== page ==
“Behold, you will conceive in your womb and bear a son, and you shall call his name Jesus. He will be great and will be called the Son of the Most High… The Holy Spirit will come upon you, and the power of the Most High will overshadow you; therefore the child to be born will be called holy—the Son of God.” (Luke 1:31-32, 35)
The experience and understanding of the Holy Spirit is elusive. The Hebrew ruach and Greek pneuma, the biblical words for “spirit,” are also translated “breath” and “wind.” “The pneuma blows where it wishes, and you hear its sound, but you do not know where it comes from or where it goes. So it is with everyone who is born of the Pneuma” (John 3:8-9). “As you do not know the way the ruach comes to the bones in the womb of a woman with child, so you do not know the work of God who makes everything” (Ecclesiastes 11:5).
It’s understandable that the Holy Spirit is difficult to understand. The Trinity is not easy for us to conceptualize. One God in three Persons? Each Person irreducibly distinct from the Others as a way of being a Person (the Father is not the Son, the Son is not the Spirit, the Spirit is not the Father) yet each Person fully divine and the whole God (the Father is God, the Son is God, the Spirit is God, consubstantial and coeternal)? Mutual indwelling, the Father in the Son, and the Son in the Father? It’s no wonder that we wonder at the Holy Spirit! (We call him “Holy,” partly because he is so Other, and it’s a way to express what is inexpressible.) “Should not the contemplation of the mysteries of our faith be a delight, especially if the contemplation is that of the immeasurable and unsurpassable font of all the mysteries—the most holy Trinity?” (Thomas Weinandy, The Father’s Spirit of Sonship).
In Luke’s Gospel, when the angel Gabriel visits young Mary, we hear of the Holy Spirit as “the power of the Most High” who will “overshadow” Mary as the cloud of the glory of God’s presence overshadowed God’s people, Israel, in the wilderness, and descended upon the tabernacle and, later, the temple. The Spirit is God come to the meeting place between God and his people. In Ezekiel’s vision, he saw this Spirit-glory-cloud depart the temple, only to return later in the New Temple. Now, the Spirit-glory-cloud comes upon Mary as the New Temple, the new meeting place between God and his people, is conceived in her womb.
This conception was a New Creation. The Son had his divine existence in the Godhead, eternally begotten of the Father through the Spirit. Now he had his human existence in an analogous way, created by the Father through the Spirit. Jesus, the Incarnate Son, had no earthly, biological father. The Spirit is not Jesus’ Father. The divine Father was the creator of his new humanity, and that through his power, through the Holy Spirit.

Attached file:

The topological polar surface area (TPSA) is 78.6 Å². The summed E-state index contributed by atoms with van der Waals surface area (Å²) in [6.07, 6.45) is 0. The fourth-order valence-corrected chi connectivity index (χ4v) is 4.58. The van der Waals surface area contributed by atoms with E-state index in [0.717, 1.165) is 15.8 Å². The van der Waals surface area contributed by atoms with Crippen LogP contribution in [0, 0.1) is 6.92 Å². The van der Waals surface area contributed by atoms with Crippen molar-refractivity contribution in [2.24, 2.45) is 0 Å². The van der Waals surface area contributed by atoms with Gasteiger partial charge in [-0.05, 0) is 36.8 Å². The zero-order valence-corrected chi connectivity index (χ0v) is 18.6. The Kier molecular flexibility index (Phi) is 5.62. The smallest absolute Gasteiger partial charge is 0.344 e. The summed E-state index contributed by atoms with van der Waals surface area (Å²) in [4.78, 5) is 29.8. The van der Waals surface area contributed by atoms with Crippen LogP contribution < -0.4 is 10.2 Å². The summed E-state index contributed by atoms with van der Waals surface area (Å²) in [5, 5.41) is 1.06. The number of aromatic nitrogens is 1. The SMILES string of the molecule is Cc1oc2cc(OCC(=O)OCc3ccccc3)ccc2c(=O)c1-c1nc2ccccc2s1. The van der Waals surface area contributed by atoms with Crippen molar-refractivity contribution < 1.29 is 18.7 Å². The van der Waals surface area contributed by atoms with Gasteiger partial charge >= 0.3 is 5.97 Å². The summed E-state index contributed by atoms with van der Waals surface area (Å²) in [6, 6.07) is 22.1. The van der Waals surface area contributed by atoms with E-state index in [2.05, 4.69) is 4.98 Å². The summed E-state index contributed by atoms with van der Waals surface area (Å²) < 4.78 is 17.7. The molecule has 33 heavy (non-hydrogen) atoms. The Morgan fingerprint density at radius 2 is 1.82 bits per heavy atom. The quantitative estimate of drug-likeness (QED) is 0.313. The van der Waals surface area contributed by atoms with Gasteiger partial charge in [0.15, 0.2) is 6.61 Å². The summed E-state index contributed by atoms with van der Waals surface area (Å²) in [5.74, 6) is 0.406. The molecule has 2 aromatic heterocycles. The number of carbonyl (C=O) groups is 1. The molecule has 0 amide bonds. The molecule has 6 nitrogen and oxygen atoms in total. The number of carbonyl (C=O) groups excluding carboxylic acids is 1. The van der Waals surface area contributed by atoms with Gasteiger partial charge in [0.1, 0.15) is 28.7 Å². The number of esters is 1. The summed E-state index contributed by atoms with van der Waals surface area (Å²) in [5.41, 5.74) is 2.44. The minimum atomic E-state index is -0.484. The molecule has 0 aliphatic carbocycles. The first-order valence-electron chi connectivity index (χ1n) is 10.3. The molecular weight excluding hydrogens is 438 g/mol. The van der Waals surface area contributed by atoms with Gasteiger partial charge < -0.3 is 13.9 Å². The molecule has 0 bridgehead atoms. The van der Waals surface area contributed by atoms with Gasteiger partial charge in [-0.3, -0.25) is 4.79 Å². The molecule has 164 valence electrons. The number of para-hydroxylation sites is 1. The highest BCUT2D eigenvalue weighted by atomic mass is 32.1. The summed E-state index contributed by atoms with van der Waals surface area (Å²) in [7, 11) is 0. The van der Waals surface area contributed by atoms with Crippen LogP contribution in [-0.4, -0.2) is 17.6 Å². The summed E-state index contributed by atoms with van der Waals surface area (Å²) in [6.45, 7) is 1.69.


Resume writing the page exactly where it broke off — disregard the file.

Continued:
The Holy Spirit is the Giver of Life. He is the Gift of the Father that brings forth Life. The Life that he brings forth, supremely, is the Son. The Incarnate Son is our Life (John 14:6; 1 John 1:2). The Holy Spirit gives us Jesus. He gave Jesus to the world in his conception, the beginning of the New Creation. Jesus is unique because of the Holy Spirit. The Spirit was the lavishing of the Father’s approving love upon Jesus as he pledged solidarity with sinners at his Baptism (Luke 3:22). The Spirit descended upon Jesus at the waters of his Baptism like a fluttering dove, hovering over God’s New Creation just as he had hovered over the face of the waters in the beginning when God created the heavens and the earth (Genesis 1:1-2).
The Spirit led Jesus, our Champion, to recapitulate our battle with the devil, this time victoriously (Luke 4:1-2). The Spirit anointed Jesus to proclaim the good news of the kingdom of God (Luke 4:18). The Spirit was the one through whom Jesus rejoiced in prayer to the Father (Luke 10:21). It was by the Spirit of God that Jesus cast out demons (Matthew 12:28). It was in the Holy Spirit that Jesus offered himself to his Father as a sacrifice for our sins (Hebrews 9:14). And it was by the power of the Most High, by the Holy Spirit that Jesus was raised from the dead (Romans 1:4).
“When the goodness and loving kindness of God our Savior appeared, he saved us, not because of works done by us in righteousness, but according to his own mercy, by the washing of regeneration and renewal of the Holy Spirit, whom he poured out on us richly through Jesus Christ our Savior” (Titus 3:4-6). It is because of the Holy Spirit’s work upon the Incarnate Son and through the Incarnate Son that Jesus is Life to us. Jesus is Life to us by being the New Creation for us. His New Humanity is ours, as a gift of God’s grace, a gift given through the Holy Spirit.
The breath of God that made the first Adam a living being, that made the last Adam a life-giving spirit, is the Breath that Jesus breathed out upon his disciples (John 20:22), giving us his own Life so that we may live on his behalf in this world. “The Spirit of God has made me, and the breath of the Almighty gives me life” (Job 33:4). God, at work through the Person of the Holy Spirit, says, “Jesus,” for the life of the world. A Spirit-filled church, then, will also say, “Jesus,” for the life of the world. The Life-giving Breath of Christ is in our lungs and on our lips. Amen.